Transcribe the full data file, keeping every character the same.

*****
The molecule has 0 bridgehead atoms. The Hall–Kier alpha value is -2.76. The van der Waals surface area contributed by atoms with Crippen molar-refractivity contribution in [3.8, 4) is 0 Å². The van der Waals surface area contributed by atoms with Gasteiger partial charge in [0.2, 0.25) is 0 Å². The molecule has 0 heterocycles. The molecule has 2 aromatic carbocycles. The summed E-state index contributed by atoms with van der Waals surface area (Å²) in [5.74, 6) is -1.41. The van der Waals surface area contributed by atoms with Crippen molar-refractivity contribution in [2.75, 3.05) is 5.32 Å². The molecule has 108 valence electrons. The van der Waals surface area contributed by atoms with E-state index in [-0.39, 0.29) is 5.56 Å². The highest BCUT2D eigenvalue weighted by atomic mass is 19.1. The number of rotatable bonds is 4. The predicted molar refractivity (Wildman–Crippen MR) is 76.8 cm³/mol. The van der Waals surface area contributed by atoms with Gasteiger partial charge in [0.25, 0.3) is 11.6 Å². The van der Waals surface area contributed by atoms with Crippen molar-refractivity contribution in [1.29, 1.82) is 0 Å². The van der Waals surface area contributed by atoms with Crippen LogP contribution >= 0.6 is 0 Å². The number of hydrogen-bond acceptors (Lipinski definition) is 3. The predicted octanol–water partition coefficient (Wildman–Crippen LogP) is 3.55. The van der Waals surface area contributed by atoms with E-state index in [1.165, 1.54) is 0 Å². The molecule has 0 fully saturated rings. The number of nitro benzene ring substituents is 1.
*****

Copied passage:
The molecule has 0 bridgehead atoms. The Hall–Kier alpha value is -2.76. The van der Waals surface area contributed by atoms with Crippen molar-refractivity contribution in [3.8, 4) is 0 Å². The van der Waals surface area contributed by atoms with Gasteiger partial charge in [0.2, 0.25) is 0 Å². The molecule has 0 heterocycles. The molecule has 2 aromatic carbocycles. The summed E-state index contributed by atoms with van der Waals surface area (Å²) in [5.74, 6) is -1.41. The van der Waals surface area contributed by atoms with Crippen molar-refractivity contribution in [2.75, 3.05) is 5.32 Å². The molecule has 108 valence electrons. The van der Waals surface area contributed by atoms with E-state index in [-0.39, 0.29) is 5.56 Å². The highest BCUT2D eigenvalue weighted by atomic mass is 19.1. The number of rotatable bonds is 4. The predicted molar refractivity (Wildman–Crippen MR) is 76.8 cm³/mol. The van der Waals surface area contributed by atoms with Gasteiger partial charge in [0.25, 0.3) is 11.6 Å². The van der Waals surface area contributed by atoms with Crippen molar-refractivity contribution in [1.29, 1.82) is 0 Å². The van der Waals surface area contributed by atoms with Crippen LogP contribution >= 0.6 is 0 Å². The number of hydrogen-bond acceptors (Lipinski definition) is 3. The predicted octanol–water partition coefficient (Wildman–Crippen LogP) is 3.55. The van der Waals surface area contributed by atoms with E-state index in [1.165, 1.54) is 0 Å². The molecule has 0 fully saturated rings. The number of nitro benzene ring substituents is 1.